Former Alta Vista Scientist Andrei Broder Joins Yahoo

After talking with Yahoo, Microsoft and Google, former Alta Vista chief scientist, Andrei Broder, has decided to throw his hat in the ring with Yahoo.

He acknowledged talking with Google and Microsoft before accepting the Yahoo! position, but that he liked Yahoo’s ability to utilize both content and user information in improving search.

“I knew that whatever I would do would disappoint two-thirds of my friends,” Broder says.

Broder pioneered Alta Vista’s search efforts between 1999 and 2002 before joining IBM.

Hat-tip threadwatch.

Google Print Renamed Google Book Search

For those of you who thought “Google Print” was some kind of Kinko’s rival, Google has cleared up any confusion by renaming the service “Google Book Search”.

Google Stock Price Breaks $400

The Washington Post’s David Vise reports on Google’s stock topping the $400 mark.

David also has a new book out that looks at the rise of Google.

Google Not Taking Over the World, Just Mountain View

Google gets approval to provide Mountain View, CA with free wi-fi.

Google Interested in Riya Photo Search Engine

According to eWeek, Google is said to be interested in buying Riya/Ojos Inc., a maker of photo searching technology.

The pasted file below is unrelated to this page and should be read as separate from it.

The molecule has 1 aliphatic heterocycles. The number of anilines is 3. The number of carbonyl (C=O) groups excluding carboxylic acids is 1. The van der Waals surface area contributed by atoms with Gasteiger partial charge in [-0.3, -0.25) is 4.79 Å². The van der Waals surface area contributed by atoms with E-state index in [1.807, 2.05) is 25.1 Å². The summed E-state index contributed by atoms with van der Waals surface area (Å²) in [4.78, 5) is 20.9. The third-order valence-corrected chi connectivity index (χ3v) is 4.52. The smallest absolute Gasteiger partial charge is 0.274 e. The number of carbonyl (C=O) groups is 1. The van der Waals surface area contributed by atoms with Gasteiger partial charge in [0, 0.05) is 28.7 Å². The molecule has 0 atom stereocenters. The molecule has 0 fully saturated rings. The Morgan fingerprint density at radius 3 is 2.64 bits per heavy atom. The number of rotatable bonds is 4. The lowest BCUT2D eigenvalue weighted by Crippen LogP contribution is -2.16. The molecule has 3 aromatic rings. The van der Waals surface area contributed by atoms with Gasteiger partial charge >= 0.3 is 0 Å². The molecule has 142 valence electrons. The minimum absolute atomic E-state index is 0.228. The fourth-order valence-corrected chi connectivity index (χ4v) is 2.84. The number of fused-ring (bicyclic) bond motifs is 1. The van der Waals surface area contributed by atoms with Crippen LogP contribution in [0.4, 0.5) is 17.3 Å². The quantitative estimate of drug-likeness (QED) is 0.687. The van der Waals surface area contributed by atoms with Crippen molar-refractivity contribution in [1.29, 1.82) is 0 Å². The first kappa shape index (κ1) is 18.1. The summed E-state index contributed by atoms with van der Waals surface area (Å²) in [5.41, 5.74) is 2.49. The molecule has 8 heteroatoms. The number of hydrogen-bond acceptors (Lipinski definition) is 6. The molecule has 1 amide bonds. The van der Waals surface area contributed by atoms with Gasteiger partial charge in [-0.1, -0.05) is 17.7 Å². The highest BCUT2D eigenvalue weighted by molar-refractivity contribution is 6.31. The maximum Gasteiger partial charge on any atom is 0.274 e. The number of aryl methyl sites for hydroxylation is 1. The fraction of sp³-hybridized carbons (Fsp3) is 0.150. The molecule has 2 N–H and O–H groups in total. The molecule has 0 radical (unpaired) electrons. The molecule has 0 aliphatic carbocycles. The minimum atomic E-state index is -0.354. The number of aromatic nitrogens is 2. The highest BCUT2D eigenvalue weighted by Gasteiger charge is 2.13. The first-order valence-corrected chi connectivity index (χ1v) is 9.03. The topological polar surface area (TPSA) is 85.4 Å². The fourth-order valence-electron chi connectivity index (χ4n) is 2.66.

The rumored deal spotlights how search engines are focusing more on the caliber of their services, rather than just building the most extensive possible catalog of Internet locales.

Riya’s products can supposedly identify faces and read the text captured in photos. That level of recognition is a quantum leap for Internet search engines, now organizing photos and videos mainly based on written descriptions.

Let’s see how this pans out, shall we. Is this another un-founded rumor, or are we starting to see a news leak problem at Google (or a deliberate effort).

Shoppers Shift to Online

ClickZ has a round-up of recent studies that point to more shoppers moving online.

Google’s Matt Cutts at WebmasterWorld

SEO Book and SE Roundtable each offer a summary of Brett Tabke’s chat with Google engineer, Matt Cutts.


Toolbar does not influence how frequently stuff is crawled. It is too easy to spam, and the toolbar does not have equal distribution across various regions. Many people assume some things provide clean signals which are not so clean.

Matt Cutts hates on paid links. He said they have manual and algorithmic approaches to paid links. Compares effectiveness of paid links going forward to how reciprocal link spam has largely died off with Update Jager.